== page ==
After 4 years of terrible warfare, the first worldwide conflict in history ended in Versailles in 1919. “Peace” for one side, a “diktat” for the other side, the treaty contained the germ of the causes of a second world war 20 years later.
Nearly half a century after the proclamation of the German Empire, Clemenceau was able to enjoy his revenge: defeated Germany signed the peace treaty in the Hall of Mirrors on 28 June 1919. The First World War was over. A table had been set up in the middle of the Hall under the emblematic figure of Louis XIV crossing the Rhine. The signature took 45 minutes. There was no ceremony or music to celebrate this solemn moment. 27 delegations representing 32 powers were present. Seated at the table were the four representatives of the allied nations: Clemenceau for France, Wilson for the United States, Lloyd George for Great Britain, and Orlando for Italy. Müller, the Minister for Foreign Affairs and Doctor Bell made up the German delegation.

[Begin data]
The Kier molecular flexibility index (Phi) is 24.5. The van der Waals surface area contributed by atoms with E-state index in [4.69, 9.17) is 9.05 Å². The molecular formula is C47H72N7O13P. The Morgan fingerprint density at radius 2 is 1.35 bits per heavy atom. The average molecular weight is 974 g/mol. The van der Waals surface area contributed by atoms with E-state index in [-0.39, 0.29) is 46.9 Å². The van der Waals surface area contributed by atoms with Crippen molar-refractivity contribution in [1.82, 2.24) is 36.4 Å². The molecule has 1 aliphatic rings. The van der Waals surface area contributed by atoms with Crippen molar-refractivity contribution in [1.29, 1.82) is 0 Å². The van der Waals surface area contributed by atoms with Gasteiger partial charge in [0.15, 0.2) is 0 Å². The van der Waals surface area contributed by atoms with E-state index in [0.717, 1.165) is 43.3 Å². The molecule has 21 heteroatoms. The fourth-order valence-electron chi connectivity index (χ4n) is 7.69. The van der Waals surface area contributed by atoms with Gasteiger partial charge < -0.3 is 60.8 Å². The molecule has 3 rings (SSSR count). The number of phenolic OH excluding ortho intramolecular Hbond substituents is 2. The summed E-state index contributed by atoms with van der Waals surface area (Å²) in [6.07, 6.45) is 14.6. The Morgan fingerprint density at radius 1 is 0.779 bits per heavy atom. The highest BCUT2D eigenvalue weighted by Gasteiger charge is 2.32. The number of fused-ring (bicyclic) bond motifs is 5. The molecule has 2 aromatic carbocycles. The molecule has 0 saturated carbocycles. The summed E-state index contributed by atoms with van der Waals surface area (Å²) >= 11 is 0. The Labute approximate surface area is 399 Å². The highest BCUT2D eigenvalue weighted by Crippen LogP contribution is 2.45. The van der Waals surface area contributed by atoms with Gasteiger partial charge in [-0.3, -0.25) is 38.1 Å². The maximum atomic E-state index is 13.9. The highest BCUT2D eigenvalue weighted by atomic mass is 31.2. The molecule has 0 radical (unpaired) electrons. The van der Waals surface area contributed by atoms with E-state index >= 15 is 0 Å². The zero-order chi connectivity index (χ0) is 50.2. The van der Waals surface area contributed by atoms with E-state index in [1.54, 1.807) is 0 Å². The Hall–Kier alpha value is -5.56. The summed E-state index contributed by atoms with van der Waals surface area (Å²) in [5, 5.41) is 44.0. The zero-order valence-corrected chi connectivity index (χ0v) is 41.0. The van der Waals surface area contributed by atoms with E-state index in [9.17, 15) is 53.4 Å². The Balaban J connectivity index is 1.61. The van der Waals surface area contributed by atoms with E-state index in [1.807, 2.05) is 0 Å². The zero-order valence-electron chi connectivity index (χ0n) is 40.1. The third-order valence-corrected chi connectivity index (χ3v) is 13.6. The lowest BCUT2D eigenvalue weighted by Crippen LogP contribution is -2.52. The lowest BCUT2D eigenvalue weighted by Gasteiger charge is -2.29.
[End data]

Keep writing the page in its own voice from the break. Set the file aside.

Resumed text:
The negotiations had been difficult. A peace conference had met in Paris since 18 January to prepare the treaty. Germany was kept on the sidelines. The Allies alone took part in the debates. But they were not in agreement. France wanted to remove the German danger definitively and bring Germany to its knees. Great Britain, in contrast, wanted to let Germany keep its rank. The United States looked forward to a world pacified with the Society of Nations. Italy wanted the territories promised to it in 1915. The treaty was finally submitted to Germany on 7 May. It was very severe. All Germany’s counter-proposals, submitted on 29 May, were rejected and it refused to sign the treaty. On 17 June, the Allies gave it 5 days to decide. Germany finally accepted this “diktat”!
The conditions were indeed draconian. Recognising its responsibility in the conflict, Germany lost 68,000 km2 of its territory, including Alsace and Lorraine annexed in 1870, and 8 million inhabitants. Part of eastern Prussia was dismantled to the benefit of Poland which gained access to the sea via the famous “Danzig corridor”. Germany had to pay 20 billion gold marks in reparation to France. It lost most of its mineral resources and agricultural production. Its colonies were confiscated and its military power was annihilated… Humiliated, Germany was to aspire only for revenge. A new war, which the Allies thought they were avoiding, was soon to be prepared…